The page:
Then use the PEQ blocks on each output channel to shape the response of each driver so that it is flat over its operating range. Use "Peak" type filters to flatten peaks (with negative gain so they create a notch) and "High-Shelf" and "Low-Shelf" type filters to straighten out the overall response.
Below is an example measurement for a woofer. The various features of the measurement and the areas to correct are marked on the graph, along with the corrected response in light blue. If using an indoor measurement (as in the example), be careful not to correct for peaks and notches caused by the room.
Here is a graph of the tweeter, measured before and after correcting its response. When performing a tweeter measurement, start the sweep at a frequency so as not to strain the tweeter (e.g. start at 1 kHz, not 20 Hz).
You will generally want to use the linking feature on the PEQ blocks to make the same settings for corresponding left and right speakers. With the example system, link channels 1 and 3, and 2 and 4.
4. Add the crossover
Open the crossover settings screen by clicking on the Xover button on the Outputs tab. For a two-way speaker, set a low pass filter on the woofer and a high pass filter on the tweeter. For a three-way speaker, the midrange driver will need both high pass and low pass filters. As a starting point, try using Linkwitz-Riley (LR) 24 dB/octave filters. You can then experiment with lower or higher slopes, from 6 dB/octave up to 48 dB/octave.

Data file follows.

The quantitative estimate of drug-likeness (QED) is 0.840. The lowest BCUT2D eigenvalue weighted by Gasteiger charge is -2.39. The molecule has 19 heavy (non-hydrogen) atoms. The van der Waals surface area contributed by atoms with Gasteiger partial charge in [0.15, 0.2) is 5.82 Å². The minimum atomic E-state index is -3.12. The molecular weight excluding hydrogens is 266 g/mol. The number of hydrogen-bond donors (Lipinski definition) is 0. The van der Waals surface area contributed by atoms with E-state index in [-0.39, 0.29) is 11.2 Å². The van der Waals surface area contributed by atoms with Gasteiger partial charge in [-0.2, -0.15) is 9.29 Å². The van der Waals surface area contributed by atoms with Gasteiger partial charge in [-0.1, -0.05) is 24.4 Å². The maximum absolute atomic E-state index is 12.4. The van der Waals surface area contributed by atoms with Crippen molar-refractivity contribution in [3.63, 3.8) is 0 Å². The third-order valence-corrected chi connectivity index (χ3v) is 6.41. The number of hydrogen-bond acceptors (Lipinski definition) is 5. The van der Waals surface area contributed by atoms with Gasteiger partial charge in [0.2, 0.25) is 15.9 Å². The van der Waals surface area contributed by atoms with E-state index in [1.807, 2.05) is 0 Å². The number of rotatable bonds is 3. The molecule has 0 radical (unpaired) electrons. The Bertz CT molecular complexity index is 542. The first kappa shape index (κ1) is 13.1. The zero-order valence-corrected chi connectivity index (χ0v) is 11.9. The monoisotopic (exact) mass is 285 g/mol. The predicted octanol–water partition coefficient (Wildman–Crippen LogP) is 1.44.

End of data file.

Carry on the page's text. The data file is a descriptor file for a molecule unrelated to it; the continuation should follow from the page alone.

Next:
Now measure the response of both drivers together. Use the output level controls to match the signal levels from the woofer and tweeter. You may need to fine-tune to get the smoothest response around the crossover frequency:
- Time align the drivers
- Move the filter corner frequency of one driver up or down a little
- Use an asymmetrical crossover, for example BW 18 dB/octave lowpass on the woofer and LR 24 dB/octave high pass on the tweeter
- Adjust the equalization of one driver or the other near the crossover point
This REW plot shows the response of the woofer and tweeter with crossover filters in place, and the combined response after crossover fine-tuning:
Wrapping up [Top]
Once that's all done, you can position the speakers in their proper positions, play music and listen to the results! You may wish to continue to experiment – for example, by trying a different crossover frequency or slopes. It is easy to do A-B auditions by setting up different configurations and switching between them with a remote control.
If you have spare output channels, you may also want to consider using them for additional subwoofers and optimizing as described in our app note Optimizing multiple subwoofers with the DDRC-88BM and Multi-Sub Optimizer.
Once that's all done perform perform your Dirac Live calibration as described in the User Manual (pdf). Then set up your bass management as described in the app note Bass management with the DDRC-88BM. Have fun, and let us know about your experiences in our forum.